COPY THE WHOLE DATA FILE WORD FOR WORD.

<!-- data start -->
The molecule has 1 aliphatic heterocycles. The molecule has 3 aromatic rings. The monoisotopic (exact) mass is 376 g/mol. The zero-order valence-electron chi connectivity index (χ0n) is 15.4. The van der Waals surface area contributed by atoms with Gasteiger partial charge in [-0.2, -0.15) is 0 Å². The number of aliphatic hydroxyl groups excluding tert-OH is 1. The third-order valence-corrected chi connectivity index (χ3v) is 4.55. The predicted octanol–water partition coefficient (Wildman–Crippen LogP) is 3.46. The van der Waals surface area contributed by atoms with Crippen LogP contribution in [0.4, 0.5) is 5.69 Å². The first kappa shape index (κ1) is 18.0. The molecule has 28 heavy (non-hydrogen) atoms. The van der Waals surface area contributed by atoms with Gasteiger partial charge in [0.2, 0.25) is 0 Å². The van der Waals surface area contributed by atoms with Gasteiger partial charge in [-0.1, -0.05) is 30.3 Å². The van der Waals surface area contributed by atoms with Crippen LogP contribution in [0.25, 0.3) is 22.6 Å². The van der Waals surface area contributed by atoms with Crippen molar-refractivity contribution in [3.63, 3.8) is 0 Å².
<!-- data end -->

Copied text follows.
The molecule has 1 aliphatic heterocycles. The molecule has 3 aromatic rings. The monoisotopic (exact) mass is 376 g/mol. The zero-order valence-electron chi connectivity index (χ0n) is 15.4. The van der Waals surface area contributed by atoms with Gasteiger partial charge in [-0.2, -0.15) is 0 Å². The number of aliphatic hydroxyl groups excluding tert-OH is 1. The third-order valence-corrected chi connectivity index (χ3v) is 4.55. The predicted octanol–water partition coefficient (Wildman–Crippen LogP) is 3.46. The van der Waals surface area contributed by atoms with Crippen LogP contribution in [0.4, 0.5) is 5.69 Å². The first kappa shape index (κ1) is 18.0. The molecule has 28 heavy (non-hydrogen) atoms. The van der Waals surface area contributed by atoms with Gasteiger partial charge in [0.2, 0.25) is 0 Å². The van der Waals surface area contributed by atoms with Gasteiger partial charge in [-0.1, -0.05) is 30.3 Å². The van der Waals surface area contributed by atoms with Crippen LogP contribution in [0.25, 0.3) is 22.6 Å². The van der Waals surface area contributed by atoms with Crippen molar-refractivity contribution in [3.63, 3.8) is 0 Å².